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Category Archives: can bicycles save the world?
Los Angeles is strapped for cash. Officials are resorting to the equivalent of digging under sofa cushions for change: ticketing unlicensed dog owners, cracking down with parking tickets, and raising Metro fares. But they’re going about it the wrong way — there’s gold right in LA’s streets, just waiting to be exploited. All that’s needed is a proper vision.
While the bicycle shed is an important conceptual planning tool, it is meaningless without the physical development of bicycle infrastructure. Therefore, each bicycle shed should not be conceived in isolation, but as part of a regional bikeway network. This network should be designed to connect people to important destinations—schools, neighborhood centers, regional centers, open space, and of course, local and regional transit systems.
In general, the bicycle network should be comprised of many bikeways types. These include, but are not limited to shared-use paths, shared lanes (sharrows), bicycle boulevards, bicycle lanes, and physically separated bicycle lanes—sometimes called cycle tracks.
Before assigning bikeway types, the unique characteristics of each thoroughfare and its urban context must be considered holistically. This includes analyzing street width, street type, existing land use and urban form, density, traffic control devices, posted speed limits and actual travel speeds, and traffic volume.
But while the existing conditions of each thoroughfare are important, the urban context is rarely static. Therefore, considering the desired character and urban context is critical to the selection process, as context-specific bikeways can help strengthen a more immersive, accessible, and equitable urban environment. Continue reading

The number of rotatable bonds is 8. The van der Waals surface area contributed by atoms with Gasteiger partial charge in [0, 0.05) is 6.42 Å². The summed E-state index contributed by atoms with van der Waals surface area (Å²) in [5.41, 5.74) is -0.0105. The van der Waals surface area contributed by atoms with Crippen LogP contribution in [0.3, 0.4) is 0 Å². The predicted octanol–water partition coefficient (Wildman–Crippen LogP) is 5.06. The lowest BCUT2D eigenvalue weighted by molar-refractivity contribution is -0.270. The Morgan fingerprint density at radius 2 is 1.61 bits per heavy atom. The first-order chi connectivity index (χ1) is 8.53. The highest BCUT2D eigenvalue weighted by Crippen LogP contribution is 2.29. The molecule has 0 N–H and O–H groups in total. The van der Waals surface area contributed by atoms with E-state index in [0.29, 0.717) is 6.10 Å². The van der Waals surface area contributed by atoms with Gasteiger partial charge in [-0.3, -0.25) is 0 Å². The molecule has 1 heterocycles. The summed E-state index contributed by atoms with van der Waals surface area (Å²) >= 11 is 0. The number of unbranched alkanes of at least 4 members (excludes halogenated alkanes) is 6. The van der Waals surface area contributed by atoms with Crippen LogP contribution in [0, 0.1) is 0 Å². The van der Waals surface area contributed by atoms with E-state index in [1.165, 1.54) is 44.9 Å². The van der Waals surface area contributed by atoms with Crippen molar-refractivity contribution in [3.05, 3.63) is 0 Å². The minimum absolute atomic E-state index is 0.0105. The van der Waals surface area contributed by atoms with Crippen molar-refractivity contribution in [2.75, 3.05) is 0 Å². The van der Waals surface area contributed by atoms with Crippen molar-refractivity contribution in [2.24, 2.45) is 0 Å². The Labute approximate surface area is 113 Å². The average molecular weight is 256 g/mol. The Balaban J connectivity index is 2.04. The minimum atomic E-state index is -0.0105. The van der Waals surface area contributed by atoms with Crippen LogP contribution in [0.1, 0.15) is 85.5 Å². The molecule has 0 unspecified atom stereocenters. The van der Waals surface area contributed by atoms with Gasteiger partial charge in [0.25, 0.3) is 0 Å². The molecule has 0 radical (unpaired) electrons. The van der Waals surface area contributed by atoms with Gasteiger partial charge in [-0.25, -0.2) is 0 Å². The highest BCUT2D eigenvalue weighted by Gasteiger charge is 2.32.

Riding a bike makes people and cities fitter, happier, and more productive. Don’t believe me? Here are oodles of studies that prove what common sense should already tell us. Continue reading
It is becoming increasingly clear that we won’t be able to avoid moving to a new economy, one in which carbon constraints and increasingly scarce petroleum resources are going to demand dramatic changes in the way in which we transport ourselves and even the very structure of our cities. But like any economy, the new one that’s coming is going to need the infrastructure that will make it work. Part of that means letting go of our habitual attitude to infrastructure investment that is predicated on growing motor vehicle use, and accepting one in which continual reductions in car use are brought on by making the use of sustainable transport more attractive. Under such a model, bicycle infrastructure would be a key component of Canberra’s transport budget. It’s a far cry from the current situation.
The future of carbon-free transport lives strong in Groningen. This Dutch city of 185,000 proves that bicycle transportation can reign supreme: people there make about 150,000 trips by bicycle every day.
Bicycles and pedestrians entirely rule the medieval-era city hub, cruising along on car-free dedicated pathways and short cuts with no traffic signals in some instances. But people also commute on bikes in large numbers from suburban housing spread out around the city to downtown jobs, via a ring-and-spoke network of paths. Overall, 37 percent of area commutes are made on bikes.
Boasting an official town bicycle planner, Groningen has created an infrastructure it refers to “continuous and integral,” which includes massive surface and underground bicycle parking facilities, dedicated bike paths, and two-way bike lanes even on one-way auto streets. Continue reading